We were able to see Dubai’s major attractions during our quick two-day visit to city. While there was still plenty more for us to see (more malls, beaches, day trip to Abu Dhabi, etc.), Taryn and I agreed that the two days were enough.
Dubai is a city of superlatives. It has the biggest mall, largest man-made marina, most expensive diamond, etc. Probably the biggest attraction in Dubai is the world’s tallest building, the Burj Al Khalifa.
Indeed, this building is massive. It’s also next door to the Dubai Mall, the world’s largest mall that also contains the world’s largest fish tank.
Each evening, the pool outside the Dubai Mall and Burj Al Khalifa host a fountain show for the hundreds of onlookers. Think the Bellagio fountain show in Las Vegas, but bigger. Not surprisingly, it’s the largest such show in the world.
I love skyscrapers and rooftop views, and what’s so crazy about Dubai is that these tall building were all constructed in the past 20-25 years. It’s a modern metropolis that seems to have sprung up from the desert overnight.
There are a variety of rooftop bars to take in the skyline, and we went with Level 43 at the Four Points Sheraton.
After a day crisscrossing the city, we decided to take a tour out to the desert. In a matter of minutes, we were away from the bustling skyscrapers and completely surrounded by sand.
We spent the evening driving through the sand dunes, riding camels, and eating at the tour company’s “desert oasis” (which exceeded our low expectations). But the highlight of the tour was definitely the desert sunset.
Dubai is a fun and unique city. Would I go back? Sure, but only if it’s on the way to somewhere else.
Bottom line: The Maldives are too spectacular for just a few pictures, so instead I gave the country it’s own page:
Easily the most incredible place we’ve ever been. Here’s a peek:
We had a one-day stopover in Colombo, Sri Lanka, before heading to Singapore, so we decided to make the most of our quick stay by taking a city tour.
Colombo isn’t exactly a tourist hotbed, but that’s slowly changing. Case in point: there’s a tour company that whisks guests away in tricked out tuk tuks for day tours of Colombo and other nearby sites in Sri Lanka.
The tour guide and tuk tuk driver (who preferred to be called Bob Marley) wore an over-the-top colonial era uniform and kept us entertained for our six hour adventure. The tuk tuk itself cane stocked with drinks (beer, pop, and water) and even had a speaker system to plug in our phones to blast music during the ride.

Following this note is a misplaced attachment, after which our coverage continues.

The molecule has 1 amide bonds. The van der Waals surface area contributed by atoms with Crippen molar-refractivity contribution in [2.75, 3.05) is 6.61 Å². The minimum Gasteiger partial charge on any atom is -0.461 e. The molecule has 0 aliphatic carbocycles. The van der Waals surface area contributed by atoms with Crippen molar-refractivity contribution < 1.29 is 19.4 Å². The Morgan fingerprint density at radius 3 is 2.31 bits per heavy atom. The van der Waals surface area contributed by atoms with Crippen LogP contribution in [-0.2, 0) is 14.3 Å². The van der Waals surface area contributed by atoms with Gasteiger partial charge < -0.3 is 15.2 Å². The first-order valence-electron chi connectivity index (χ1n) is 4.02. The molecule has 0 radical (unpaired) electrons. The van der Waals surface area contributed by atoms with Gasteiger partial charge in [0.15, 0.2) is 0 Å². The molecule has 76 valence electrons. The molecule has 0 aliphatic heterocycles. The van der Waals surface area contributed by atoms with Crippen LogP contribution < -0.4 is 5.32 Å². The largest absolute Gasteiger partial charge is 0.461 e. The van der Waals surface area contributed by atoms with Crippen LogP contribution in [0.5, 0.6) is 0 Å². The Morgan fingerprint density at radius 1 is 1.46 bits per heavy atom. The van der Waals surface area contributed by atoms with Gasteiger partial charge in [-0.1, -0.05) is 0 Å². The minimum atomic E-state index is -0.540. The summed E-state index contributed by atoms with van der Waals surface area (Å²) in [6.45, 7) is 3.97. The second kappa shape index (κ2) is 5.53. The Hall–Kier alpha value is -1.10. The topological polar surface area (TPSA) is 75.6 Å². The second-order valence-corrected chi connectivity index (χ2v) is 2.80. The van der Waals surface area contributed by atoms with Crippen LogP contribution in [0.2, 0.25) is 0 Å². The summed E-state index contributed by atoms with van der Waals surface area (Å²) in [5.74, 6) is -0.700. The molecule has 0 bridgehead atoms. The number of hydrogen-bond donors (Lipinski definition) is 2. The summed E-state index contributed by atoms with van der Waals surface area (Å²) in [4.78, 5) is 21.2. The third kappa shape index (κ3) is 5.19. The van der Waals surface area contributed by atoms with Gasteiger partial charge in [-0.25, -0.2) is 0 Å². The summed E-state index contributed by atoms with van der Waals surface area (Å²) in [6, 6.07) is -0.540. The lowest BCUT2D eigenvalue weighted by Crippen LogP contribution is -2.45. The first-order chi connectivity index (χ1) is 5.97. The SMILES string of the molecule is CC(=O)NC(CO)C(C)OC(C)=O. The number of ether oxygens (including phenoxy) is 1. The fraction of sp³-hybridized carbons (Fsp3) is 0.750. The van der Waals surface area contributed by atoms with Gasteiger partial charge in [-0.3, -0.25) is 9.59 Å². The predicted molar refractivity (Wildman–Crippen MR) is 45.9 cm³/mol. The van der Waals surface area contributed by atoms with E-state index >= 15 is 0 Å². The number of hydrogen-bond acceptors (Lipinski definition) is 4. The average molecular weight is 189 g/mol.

Bob Marley let me drive the tuk tuk on a side street, at which I failed miserably. The Colombo streets were a bit busier, but lucky for us, Bob Marley was a pro.
We visited a coffee shop, a tea shop, a Hindu temple, a Buddhist temple, and also tried a variety of different street food. We capped off the tour throw back the Sri Lankan national beer and enjoying the sunset. It was a perfect way to get a taste of the city during our short stopover.
Would we go back? We’re not going out of our way to fly to Sri Lanka, but we one day was clearly not enough time.
Singapore might be our favorite city in the world. We had high expectations going in, and our three nights in the city blew us away.
If you’ve ever seen a picture of Singapore, it was probably of the crazy skyscraper of a hotel called the Marina Bay Sands. It’s a resort, casino, and mall all in one building.
But probably the coolest part is the rooftop pool. It’s only available for guests staying at the Marina Bay Sands, and since we used points for most of the airfare, we decided to splurge by staying at the hotel.
Needless to say, the views didn’t disappoint.
The views from the rooftop pool are obviously a big draw, but whole rooftop was pretty awesome. The pool was always packed, but there were plenty of loungers to catch the sun.
The pool stays open until late in the evening, so we had the opportunity to see the Singapore skyline both during the day and at night. Despite being scorching hot during the day, the windy and cold rooftop was just barely tolerable after dark.
In addition to the pool, the hotel hosted sunrise rooftop yoga with 360 degree views.
But the best part of Singapore is the food. Singapore has hawker centers throughout the city, which are open-aired complexes with small food stalls. The food is safe, incredibly cheap, and incredibly delicious. Literally, there are restaurants at hawker centers that have Michelin stars, and a dinner will cost less than $10.
We heard the food at the hawker centers was good. But Taryn and I tragically underestimated how good. I would travel to Singapore just to eat at these hole-in-the-wall restaurants for an entire week. We had made other lunch & dinner plans, but decided to cancel all of those to instead eat at the hawker stalls everyday.
What’s intimidating at first is how big the hawker centers are and what to pick. But we learned from experience that you can’t go wrong. Especially if anything involved the Hainanese chicken rice.
Would I go back to Singapore? IN A HEARTBEAT. It’s an incredible city, and a great gateway to the rest of SE Asia.
Siem Reap, Cambodia
We went to Siem Reap to see the famous Angkor Wat temple, which is definitely a must-do. But also realize that it’s a must-do for every other tourist in the city, which means you’ll need to be there well before sunrise for the iconic picture. It’s not nearly as private and tranquil as most of your friend’s pictures make it out to be, but it’s still amazing.
We expected Angkor Wat to be most memorable part of Cambodia. but we were thoroughly impressed with everything else as well.
One afternoon, we took an airboat tour on Tonle Sap Lake. The guide talked about floating villages in the lake, which I thought would be a a few huts tied together. But these were legit villages in the middle of a massive lake.
There were whole communities living on the lake. Schools, restaurants, stores, government “building,” houses, etc. It was fascinating to see how these villages were able to create a community completely on water.
We also took a moped tour of the Cambodian countryside. We visited a Buddhist temple, got blessed by a monk, and had lunch at a local family’s home in the middle of the rice paddy.